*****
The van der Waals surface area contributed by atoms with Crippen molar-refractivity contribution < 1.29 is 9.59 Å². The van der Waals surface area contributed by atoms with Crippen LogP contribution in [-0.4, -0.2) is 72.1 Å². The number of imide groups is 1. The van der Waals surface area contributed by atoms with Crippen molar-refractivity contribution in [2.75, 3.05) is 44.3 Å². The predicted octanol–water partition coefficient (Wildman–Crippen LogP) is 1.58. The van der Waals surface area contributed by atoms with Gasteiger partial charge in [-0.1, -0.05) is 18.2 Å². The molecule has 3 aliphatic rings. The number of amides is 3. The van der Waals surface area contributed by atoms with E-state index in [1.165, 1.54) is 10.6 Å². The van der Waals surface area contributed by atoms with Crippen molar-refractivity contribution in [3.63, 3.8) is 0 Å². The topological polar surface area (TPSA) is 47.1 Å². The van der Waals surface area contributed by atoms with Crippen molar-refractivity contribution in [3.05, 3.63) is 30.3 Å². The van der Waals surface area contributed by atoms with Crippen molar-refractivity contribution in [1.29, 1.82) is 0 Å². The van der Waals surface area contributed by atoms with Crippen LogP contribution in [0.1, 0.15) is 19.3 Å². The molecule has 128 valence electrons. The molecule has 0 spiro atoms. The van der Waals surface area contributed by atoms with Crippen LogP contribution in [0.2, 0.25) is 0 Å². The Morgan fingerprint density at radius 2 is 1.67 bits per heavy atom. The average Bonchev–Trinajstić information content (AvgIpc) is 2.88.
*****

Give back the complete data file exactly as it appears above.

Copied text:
The van der Waals surface area contributed by atoms with Crippen molar-refractivity contribution < 1.29 is 9.59 Å². The van der Waals surface area contributed by atoms with Crippen LogP contribution in [-0.4, -0.2) is 72.1 Å². The number of imide groups is 1. The van der Waals surface area contributed by atoms with Crippen molar-refractivity contribution in [2.75, 3.05) is 44.3 Å². The predicted octanol–water partition coefficient (Wildman–Crippen LogP) is 1.58. The van der Waals surface area contributed by atoms with Gasteiger partial charge in [-0.1, -0.05) is 18.2 Å². The molecule has 3 aliphatic rings. The number of amides is 3. The van der Waals surface area contributed by atoms with E-state index in [1.165, 1.54) is 10.6 Å². The van der Waals surface area contributed by atoms with Crippen molar-refractivity contribution in [3.63, 3.8) is 0 Å². The topological polar surface area (TPSA) is 47.1 Å². The van der Waals surface area contributed by atoms with Crippen molar-refractivity contribution in [3.05, 3.63) is 30.3 Å². The van der Waals surface area contributed by atoms with Crippen molar-refractivity contribution in [1.29, 1.82) is 0 Å². The van der Waals surface area contributed by atoms with Crippen LogP contribution in [0.1, 0.15) is 19.3 Å². The molecule has 128 valence electrons. The molecule has 0 spiro atoms. The van der Waals surface area contributed by atoms with Crippen LogP contribution in [0.2, 0.25) is 0 Å². The Morgan fingerprint density at radius 2 is 1.67 bits per heavy atom. The average Bonchev–Trinajstić information content (AvgIpc) is 2.88.